Some emergency officials concerned residents aren't taking Harvey seriously

- You say 'Harvey' and Cade Sudduth gets goosebumps. You really can't blame him. The Woodland Heights resident has seen some stuff when nearby White Oak Bayou misbehaves.

“The biggest flood got to the edge of the porch, an ominous flow of water that's very scary. It puts you on edge. You never get over it,” he says.

He and his wife lost two cars that time. Never again.

“Every time it rains or sprinkles, we move our cars to higher ground,” Sudduth says.

But not everyone has the same reaction. Emergency managers worry that some longtime Houstonians may have gotten pretty blase about the whole thing. After all, once you've lived through something like Hurricane Ike, a tropical storm watch might not make you shiver in your rain boots.  It's also been a long time since then, and memories fade.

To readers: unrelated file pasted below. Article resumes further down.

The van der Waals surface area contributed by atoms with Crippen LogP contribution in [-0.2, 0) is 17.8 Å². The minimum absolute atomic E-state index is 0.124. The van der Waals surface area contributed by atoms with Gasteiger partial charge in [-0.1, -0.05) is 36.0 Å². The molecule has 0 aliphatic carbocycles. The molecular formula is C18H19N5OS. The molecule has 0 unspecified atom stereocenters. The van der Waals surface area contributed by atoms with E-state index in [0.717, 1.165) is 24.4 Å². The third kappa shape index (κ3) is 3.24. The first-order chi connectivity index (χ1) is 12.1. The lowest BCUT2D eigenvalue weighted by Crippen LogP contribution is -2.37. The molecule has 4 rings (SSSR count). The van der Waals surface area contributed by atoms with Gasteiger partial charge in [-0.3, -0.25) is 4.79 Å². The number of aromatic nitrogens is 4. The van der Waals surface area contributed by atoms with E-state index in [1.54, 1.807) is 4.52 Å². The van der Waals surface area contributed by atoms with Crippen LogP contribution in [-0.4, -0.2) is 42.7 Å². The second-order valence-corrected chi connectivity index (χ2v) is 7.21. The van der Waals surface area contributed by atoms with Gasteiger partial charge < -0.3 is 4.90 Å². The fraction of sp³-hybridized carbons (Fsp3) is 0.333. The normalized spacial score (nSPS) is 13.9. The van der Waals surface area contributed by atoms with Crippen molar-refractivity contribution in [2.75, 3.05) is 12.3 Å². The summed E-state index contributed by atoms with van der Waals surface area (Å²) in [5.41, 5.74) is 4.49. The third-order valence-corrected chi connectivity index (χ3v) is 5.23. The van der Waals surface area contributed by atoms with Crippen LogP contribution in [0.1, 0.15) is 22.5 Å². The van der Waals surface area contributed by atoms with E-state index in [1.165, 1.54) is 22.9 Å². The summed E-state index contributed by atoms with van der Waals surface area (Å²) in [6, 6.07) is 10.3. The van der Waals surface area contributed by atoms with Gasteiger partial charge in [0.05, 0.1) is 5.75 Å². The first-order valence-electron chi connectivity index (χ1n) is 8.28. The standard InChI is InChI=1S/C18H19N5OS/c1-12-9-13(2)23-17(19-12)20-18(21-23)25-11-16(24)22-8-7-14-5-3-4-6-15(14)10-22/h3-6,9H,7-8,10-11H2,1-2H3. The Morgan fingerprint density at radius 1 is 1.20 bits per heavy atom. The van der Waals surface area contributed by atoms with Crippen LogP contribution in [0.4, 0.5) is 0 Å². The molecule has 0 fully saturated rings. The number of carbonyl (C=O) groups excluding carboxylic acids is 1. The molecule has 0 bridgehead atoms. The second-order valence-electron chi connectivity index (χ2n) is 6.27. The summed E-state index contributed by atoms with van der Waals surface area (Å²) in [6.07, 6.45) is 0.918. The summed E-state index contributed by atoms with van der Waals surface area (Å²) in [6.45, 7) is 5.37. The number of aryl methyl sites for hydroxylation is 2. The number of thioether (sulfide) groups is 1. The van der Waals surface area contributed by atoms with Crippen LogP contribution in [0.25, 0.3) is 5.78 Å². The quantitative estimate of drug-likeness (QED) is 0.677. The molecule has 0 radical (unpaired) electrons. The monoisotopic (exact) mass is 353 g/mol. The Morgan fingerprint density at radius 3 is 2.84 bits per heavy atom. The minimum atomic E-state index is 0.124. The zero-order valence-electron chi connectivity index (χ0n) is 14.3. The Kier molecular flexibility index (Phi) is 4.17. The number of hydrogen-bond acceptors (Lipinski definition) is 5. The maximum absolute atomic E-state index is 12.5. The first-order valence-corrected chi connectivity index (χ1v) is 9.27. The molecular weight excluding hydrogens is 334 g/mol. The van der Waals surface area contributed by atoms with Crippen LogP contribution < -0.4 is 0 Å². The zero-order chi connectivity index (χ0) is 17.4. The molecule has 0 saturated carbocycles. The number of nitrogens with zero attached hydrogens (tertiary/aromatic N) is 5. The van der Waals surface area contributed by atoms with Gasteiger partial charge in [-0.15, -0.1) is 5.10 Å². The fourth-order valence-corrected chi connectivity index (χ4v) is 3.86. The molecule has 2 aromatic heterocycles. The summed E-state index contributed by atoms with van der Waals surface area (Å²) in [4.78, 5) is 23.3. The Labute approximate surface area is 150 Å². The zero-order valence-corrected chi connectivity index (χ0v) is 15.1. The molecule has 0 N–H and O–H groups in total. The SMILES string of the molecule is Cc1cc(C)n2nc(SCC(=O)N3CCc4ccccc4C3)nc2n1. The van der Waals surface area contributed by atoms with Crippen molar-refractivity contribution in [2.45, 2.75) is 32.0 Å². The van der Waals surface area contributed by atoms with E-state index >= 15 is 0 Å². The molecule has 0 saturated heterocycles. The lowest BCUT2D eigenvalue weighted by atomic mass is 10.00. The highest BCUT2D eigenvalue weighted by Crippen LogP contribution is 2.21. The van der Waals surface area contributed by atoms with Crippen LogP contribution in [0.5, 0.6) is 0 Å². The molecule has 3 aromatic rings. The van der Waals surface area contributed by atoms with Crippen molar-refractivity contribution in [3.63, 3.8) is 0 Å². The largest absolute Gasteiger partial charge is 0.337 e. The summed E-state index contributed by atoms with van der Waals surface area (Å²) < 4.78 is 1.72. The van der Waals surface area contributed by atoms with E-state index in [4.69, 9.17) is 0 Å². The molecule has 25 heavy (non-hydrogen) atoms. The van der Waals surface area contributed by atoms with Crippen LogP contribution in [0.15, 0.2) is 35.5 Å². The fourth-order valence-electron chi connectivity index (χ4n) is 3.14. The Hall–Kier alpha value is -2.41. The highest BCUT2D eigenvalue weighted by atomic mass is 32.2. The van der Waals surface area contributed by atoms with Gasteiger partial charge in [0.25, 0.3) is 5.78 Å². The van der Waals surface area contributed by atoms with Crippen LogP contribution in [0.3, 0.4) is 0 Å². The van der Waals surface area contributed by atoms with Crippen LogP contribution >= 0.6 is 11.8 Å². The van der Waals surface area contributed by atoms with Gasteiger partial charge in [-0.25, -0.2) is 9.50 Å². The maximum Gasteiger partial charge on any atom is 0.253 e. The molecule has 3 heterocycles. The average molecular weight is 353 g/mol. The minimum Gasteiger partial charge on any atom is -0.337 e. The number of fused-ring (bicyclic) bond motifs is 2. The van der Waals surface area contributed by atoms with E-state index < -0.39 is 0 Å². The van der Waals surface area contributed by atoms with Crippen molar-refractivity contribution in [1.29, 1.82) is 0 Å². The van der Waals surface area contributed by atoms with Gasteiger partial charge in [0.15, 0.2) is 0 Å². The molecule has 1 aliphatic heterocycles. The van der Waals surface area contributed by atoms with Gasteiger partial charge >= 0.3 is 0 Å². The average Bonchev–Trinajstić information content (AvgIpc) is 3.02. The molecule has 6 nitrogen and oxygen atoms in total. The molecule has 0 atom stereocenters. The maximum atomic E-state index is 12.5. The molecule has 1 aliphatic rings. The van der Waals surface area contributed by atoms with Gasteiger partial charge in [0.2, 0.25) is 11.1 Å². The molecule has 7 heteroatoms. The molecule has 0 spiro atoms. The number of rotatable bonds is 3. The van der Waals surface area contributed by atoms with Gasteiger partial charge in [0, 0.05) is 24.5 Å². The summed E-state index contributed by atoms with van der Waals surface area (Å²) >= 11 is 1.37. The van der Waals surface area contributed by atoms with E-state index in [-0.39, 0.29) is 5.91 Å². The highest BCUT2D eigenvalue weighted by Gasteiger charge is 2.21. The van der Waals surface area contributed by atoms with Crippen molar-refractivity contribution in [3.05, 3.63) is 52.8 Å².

Speaking of Ike, since then a lot of people have moved to the Houston area, roughly 1.5 million.

That’s more than the population of Phoenix. Many of these  newcomers have no frame of reference so here's what they want everyone to know.  Yes, storm surge should be minimal. Yes, so should wind damage. But the real danger will be flooding. Mayor Sylvester Turner acknowledged as much in front of City Council as he warned Houstonians to stay off the roads.

“Starting Friday, Friday night going into Saturday, the weekend. Try to minimize your travel. I think people know of certain areas or certain streets, intersections that are prone to flooding So please exercise a lot of common sense,” Mayor Turner said.

As for Cade, he and his wife plan to stay somewhere else for the duration of Harvey. Head for high ground and hope for the best.

“But it's never gotten into the house,” he says nervously. And hopefully his luck will hold.

For everything you need know about preparing for the storm, visit the FOX 26 Houston Hurricane Toolbox.

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